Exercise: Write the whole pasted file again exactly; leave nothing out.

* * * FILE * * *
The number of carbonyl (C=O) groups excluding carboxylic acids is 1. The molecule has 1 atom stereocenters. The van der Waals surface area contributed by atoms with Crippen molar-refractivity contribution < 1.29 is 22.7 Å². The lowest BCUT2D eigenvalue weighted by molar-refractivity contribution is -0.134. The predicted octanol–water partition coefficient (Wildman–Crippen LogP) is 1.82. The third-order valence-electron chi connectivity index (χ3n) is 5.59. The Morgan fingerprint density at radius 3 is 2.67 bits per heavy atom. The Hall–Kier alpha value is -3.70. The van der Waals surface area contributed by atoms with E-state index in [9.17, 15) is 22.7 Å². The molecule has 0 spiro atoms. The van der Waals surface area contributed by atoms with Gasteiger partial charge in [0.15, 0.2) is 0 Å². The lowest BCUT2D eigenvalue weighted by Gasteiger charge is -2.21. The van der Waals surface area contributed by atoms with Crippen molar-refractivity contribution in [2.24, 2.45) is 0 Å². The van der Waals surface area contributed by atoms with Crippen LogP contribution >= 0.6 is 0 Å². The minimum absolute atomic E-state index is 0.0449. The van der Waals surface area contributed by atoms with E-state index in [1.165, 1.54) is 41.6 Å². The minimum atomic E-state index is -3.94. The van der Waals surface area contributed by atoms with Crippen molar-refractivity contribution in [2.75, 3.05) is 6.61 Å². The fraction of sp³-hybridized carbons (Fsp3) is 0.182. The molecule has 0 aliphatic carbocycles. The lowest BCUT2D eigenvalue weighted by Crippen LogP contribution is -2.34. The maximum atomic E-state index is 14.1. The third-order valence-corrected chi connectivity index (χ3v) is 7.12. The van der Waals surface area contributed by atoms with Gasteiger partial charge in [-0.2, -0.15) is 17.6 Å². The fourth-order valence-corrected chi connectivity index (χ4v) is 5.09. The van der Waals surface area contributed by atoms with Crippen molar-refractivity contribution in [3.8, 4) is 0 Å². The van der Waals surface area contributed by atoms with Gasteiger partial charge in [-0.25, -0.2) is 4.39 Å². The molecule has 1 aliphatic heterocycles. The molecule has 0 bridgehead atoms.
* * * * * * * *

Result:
The number of carbonyl (C=O) groups excluding carboxylic acids is 1. The molecule has 1 atom stereocenters. The van der Waals surface area contributed by atoms with Crippen molar-refractivity contribution < 1.29 is 22.7 Å². The lowest BCUT2D eigenvalue weighted by molar-refractivity contribution is -0.134. The predicted octanol–water partition coefficient (Wildman–Crippen LogP) is 1.82. The third-order valence-electron chi connectivity index (χ3n) is 5.59. The Morgan fingerprint density at radius 3 is 2.67 bits per heavy atom. The Hall–Kier alpha value is -3.70. The van der Waals surface area contributed by atoms with E-state index in [9.17, 15) is 22.7 Å². The molecule has 0 spiro atoms. The van der Waals surface area contributed by atoms with Gasteiger partial charge in [0.15, 0.2) is 0 Å². The lowest BCUT2D eigenvalue weighted by Gasteiger charge is -2.21. The van der Waals surface area contributed by atoms with Crippen molar-refractivity contribution in [2.24, 2.45) is 0 Å². The van der Waals surface area contributed by atoms with Crippen LogP contribution >= 0.6 is 0 Å². The minimum absolute atomic E-state index is 0.0449. The van der Waals surface area contributed by atoms with E-state index in [1.165, 1.54) is 41.6 Å². The minimum atomic E-state index is -3.94. The van der Waals surface area contributed by atoms with Crippen molar-refractivity contribution in [2.75, 3.05) is 6.61 Å². The fraction of sp³-hybridized carbons (Fsp3) is 0.182. The molecule has 0 aliphatic carbocycles. The lowest BCUT2D eigenvalue weighted by Crippen LogP contribution is -2.34. The maximum atomic E-state index is 14.1. The third-order valence-corrected chi connectivity index (χ3v) is 7.12. The van der Waals surface area contributed by atoms with Gasteiger partial charge in [-0.2, -0.15) is 17.6 Å². The fourth-order valence-corrected chi connectivity index (χ4v) is 5.09. The van der Waals surface area contributed by atoms with Crippen molar-refractivity contribution in [3.8, 4) is 0 Å². The van der Waals surface area contributed by atoms with Gasteiger partial charge in [-0.25, -0.2) is 4.39 Å². The molecule has 1 aliphatic heterocycles. The molecule has 0 bridgehead atoms.